This close-up of a Pepe’s pizza shows the characteristic char on the edges.

A good addition would be to add one or more of the other, lesser-known, places in New Haven that claim to produce apizza. I think next time I would take Zeneli out of the mix and add some of these other places. Who knows? Maybe there’s a pizzeria out there that’s better than Pepe’s.

But never mind that. I have never taken a stand before on which one was better, but now I know. The answer to the Great New Haven Apizza Debate: the best pizza in New Haven is Pepe’s!

You might also like to read Why are New York bagels so good? or New York City on a budget: Free or cheap things to do.

A small additional taste test

A week later, after my sister heard about this taste test, she wanted to do the same. Bringing her two grown kids along, we did a small version of the same test, but with a few changes. We couldn’t get a Sally’s pizza until really late, so we didn’t include Sally’s. That alone makes this second taste test invalid, given that Sally’s came in second on the first round.

Nevertheless, we bought three plain pizzas: from Pepe’s, Modern and another apizza place called Michelina’s, which we chose mostly because it’s on the same street as Modern so we could pick up both pizzas at the same time. Michelina’s ovens are wood-fired, and they’ve been in business since 1987.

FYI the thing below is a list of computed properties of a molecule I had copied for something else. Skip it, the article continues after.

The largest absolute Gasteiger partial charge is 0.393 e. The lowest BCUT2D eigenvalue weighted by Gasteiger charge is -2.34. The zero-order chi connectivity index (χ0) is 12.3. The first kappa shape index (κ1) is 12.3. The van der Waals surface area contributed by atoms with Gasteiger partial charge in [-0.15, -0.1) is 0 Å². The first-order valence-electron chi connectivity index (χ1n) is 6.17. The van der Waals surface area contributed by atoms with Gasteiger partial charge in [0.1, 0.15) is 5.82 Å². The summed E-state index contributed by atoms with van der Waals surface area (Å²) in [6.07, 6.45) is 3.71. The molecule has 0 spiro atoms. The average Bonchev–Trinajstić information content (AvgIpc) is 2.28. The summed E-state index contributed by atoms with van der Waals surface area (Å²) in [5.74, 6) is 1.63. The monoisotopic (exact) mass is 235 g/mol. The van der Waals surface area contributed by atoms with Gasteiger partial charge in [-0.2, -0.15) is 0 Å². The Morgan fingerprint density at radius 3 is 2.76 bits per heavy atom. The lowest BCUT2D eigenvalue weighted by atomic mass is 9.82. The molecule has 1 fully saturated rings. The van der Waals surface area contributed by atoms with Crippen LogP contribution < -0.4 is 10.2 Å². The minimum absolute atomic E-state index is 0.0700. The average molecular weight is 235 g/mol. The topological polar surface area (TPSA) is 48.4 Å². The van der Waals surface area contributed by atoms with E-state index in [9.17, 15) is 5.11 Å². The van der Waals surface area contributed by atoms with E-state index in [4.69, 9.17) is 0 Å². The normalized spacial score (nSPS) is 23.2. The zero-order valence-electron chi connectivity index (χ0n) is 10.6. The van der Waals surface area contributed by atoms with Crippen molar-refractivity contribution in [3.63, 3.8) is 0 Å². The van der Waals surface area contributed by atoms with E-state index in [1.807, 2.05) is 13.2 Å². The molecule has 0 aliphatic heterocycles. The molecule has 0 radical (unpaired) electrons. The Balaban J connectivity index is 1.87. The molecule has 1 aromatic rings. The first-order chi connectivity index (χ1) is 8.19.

Albert cut the pieces again, this time leaving off the crusts. The three pizzas looked very different, though: Michelina’s was a bit thicker than the other two, and Modern’s has visibly more cheese.

The result of this second small test: Pepe’s won again, with Michelina’s in second place.

If you decide to do a similar test, please let us know – tell us what you did and what the results were in the comments below!

Here are the websites of all the pizza places mentioned in this article:

Have you had New Haven pizza? Which did you like best?

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Thanks Rachel! Always love hearing about New Haven Pizza controversy … as you may remember I grew up there, and also am class of ’65. (My personal favorite right now is Modern.) Do have to say that It is preferable, by far if I may be so bold, to eat the pizza in the restaurant, and I wonder if any test outside of the restaurant can be taken 100% seriously. But no matter, your column was fun!